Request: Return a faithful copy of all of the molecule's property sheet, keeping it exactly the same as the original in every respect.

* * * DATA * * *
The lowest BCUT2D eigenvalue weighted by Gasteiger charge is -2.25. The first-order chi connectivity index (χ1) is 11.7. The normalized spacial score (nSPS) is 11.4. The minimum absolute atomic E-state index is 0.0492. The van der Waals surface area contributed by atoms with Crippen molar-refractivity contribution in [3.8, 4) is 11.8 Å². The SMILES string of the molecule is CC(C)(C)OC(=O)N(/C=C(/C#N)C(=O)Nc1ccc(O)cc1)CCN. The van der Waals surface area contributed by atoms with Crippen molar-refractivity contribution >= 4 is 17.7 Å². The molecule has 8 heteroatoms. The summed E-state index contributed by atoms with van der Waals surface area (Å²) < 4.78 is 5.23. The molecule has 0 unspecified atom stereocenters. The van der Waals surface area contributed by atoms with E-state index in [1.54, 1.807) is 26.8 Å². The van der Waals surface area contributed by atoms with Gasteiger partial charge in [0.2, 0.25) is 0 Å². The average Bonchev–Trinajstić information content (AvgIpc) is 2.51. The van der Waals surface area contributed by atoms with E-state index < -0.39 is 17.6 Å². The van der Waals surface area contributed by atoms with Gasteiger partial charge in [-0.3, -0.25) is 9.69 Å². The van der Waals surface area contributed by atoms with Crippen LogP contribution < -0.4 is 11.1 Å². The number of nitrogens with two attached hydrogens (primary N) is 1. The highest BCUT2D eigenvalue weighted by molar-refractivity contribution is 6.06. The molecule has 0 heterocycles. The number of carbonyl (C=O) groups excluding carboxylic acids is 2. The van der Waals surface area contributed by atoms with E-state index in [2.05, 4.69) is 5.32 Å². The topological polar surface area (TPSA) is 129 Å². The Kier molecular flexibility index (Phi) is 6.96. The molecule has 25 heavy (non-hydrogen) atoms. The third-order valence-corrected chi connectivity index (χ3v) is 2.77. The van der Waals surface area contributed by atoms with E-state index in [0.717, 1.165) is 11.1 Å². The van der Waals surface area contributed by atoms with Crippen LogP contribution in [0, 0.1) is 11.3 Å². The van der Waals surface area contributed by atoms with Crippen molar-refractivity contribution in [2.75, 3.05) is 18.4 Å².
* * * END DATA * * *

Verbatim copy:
The lowest BCUT2D eigenvalue weighted by Gasteiger charge is -2.25. The first-order chi connectivity index (χ1) is 11.7. The normalized spacial score (nSPS) is 11.4. The minimum absolute atomic E-state index is 0.0492. The van der Waals surface area contributed by atoms with Crippen molar-refractivity contribution in [3.8, 4) is 11.8 Å². The SMILES string of the molecule is CC(C)(C)OC(=O)N(/C=C(/C#N)C(=O)Nc1ccc(O)cc1)CCN. The van der Waals surface area contributed by atoms with Crippen molar-refractivity contribution >= 4 is 17.7 Å². The molecule has 8 heteroatoms. The summed E-state index contributed by atoms with van der Waals surface area (Å²) < 4.78 is 5.23. The molecule has 0 unspecified atom stereocenters. The van der Waals surface area contributed by atoms with E-state index in [1.54, 1.807) is 26.8 Å². The van der Waals surface area contributed by atoms with Gasteiger partial charge in [0.2, 0.25) is 0 Å². The average Bonchev–Trinajstić information content (AvgIpc) is 2.51. The van der Waals surface area contributed by atoms with E-state index < -0.39 is 17.6 Å². The van der Waals surface area contributed by atoms with Gasteiger partial charge in [-0.3, -0.25) is 9.69 Å². The van der Waals surface area contributed by atoms with Crippen LogP contribution < -0.4 is 11.1 Å². The number of nitrogens with two attached hydrogens (primary N) is 1. The highest BCUT2D eigenvalue weighted by molar-refractivity contribution is 6.06. The molecule has 0 heterocycles. The number of carbonyl (C=O) groups excluding carboxylic acids is 2. The van der Waals surface area contributed by atoms with E-state index in [2.05, 4.69) is 5.32 Å². The topological polar surface area (TPSA) is 129 Å². The Kier molecular flexibility index (Phi) is 6.96. The molecule has 25 heavy (non-hydrogen) atoms. The third-order valence-corrected chi connectivity index (χ3v) is 2.77. The van der Waals surface area contributed by atoms with E-state index in [0.717, 1.165) is 11.1 Å². The van der Waals surface area contributed by atoms with Crippen LogP contribution in [0, 0.1) is 11.3 Å². The van der Waals surface area contributed by atoms with Crippen molar-refractivity contribution in [2.75, 3.05) is 18.4 Å².